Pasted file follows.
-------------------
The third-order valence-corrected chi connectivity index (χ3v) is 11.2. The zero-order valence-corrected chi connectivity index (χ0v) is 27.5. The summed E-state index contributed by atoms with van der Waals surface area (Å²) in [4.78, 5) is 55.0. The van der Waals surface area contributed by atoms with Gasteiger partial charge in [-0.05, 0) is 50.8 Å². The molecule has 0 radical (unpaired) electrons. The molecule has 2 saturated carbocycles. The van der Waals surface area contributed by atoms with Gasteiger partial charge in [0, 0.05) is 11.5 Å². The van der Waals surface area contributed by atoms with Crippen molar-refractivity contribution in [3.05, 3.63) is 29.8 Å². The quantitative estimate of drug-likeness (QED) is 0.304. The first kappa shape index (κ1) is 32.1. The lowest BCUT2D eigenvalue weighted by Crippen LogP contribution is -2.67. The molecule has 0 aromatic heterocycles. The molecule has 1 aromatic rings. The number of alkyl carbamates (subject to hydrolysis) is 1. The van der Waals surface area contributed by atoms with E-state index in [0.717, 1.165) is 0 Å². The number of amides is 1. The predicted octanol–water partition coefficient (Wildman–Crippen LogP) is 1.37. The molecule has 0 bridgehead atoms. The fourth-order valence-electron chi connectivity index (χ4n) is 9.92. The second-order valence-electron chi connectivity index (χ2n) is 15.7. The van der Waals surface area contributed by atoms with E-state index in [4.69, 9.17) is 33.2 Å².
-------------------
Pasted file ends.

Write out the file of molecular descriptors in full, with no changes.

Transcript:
The third-order valence-corrected chi connectivity index (χ3v) is 11.2. The zero-order valence-corrected chi connectivity index (χ0v) is 27.5. The summed E-state index contributed by atoms with van der Waals surface area (Å²) in [4.78, 5) is 55.0. The van der Waals surface area contributed by atoms with Gasteiger partial charge in [-0.05, 0) is 50.8 Å². The molecule has 0 radical (unpaired) electrons. The molecule has 2 saturated carbocycles. The van der Waals surface area contributed by atoms with Gasteiger partial charge in [0, 0.05) is 11.5 Å². The van der Waals surface area contributed by atoms with Crippen molar-refractivity contribution in [3.05, 3.63) is 29.8 Å². The quantitative estimate of drug-likeness (QED) is 0.304. The first kappa shape index (κ1) is 32.1. The lowest BCUT2D eigenvalue weighted by Crippen LogP contribution is -2.67. The molecule has 0 aromatic heterocycles. The molecule has 1 aromatic rings. The number of alkyl carbamates (subject to hydrolysis) is 1. The van der Waals surface area contributed by atoms with E-state index in [0.717, 1.165) is 0 Å². The number of amides is 1. The predicted octanol–water partition coefficient (Wildman–Crippen LogP) is 1.37. The molecule has 0 bridgehead atoms. The fourth-order valence-electron chi connectivity index (χ4n) is 9.92. The second-order valence-electron chi connectivity index (χ2n) is 15.7. The van der Waals surface area contributed by atoms with E-state index in [4.69, 9.17) is 33.2 Å².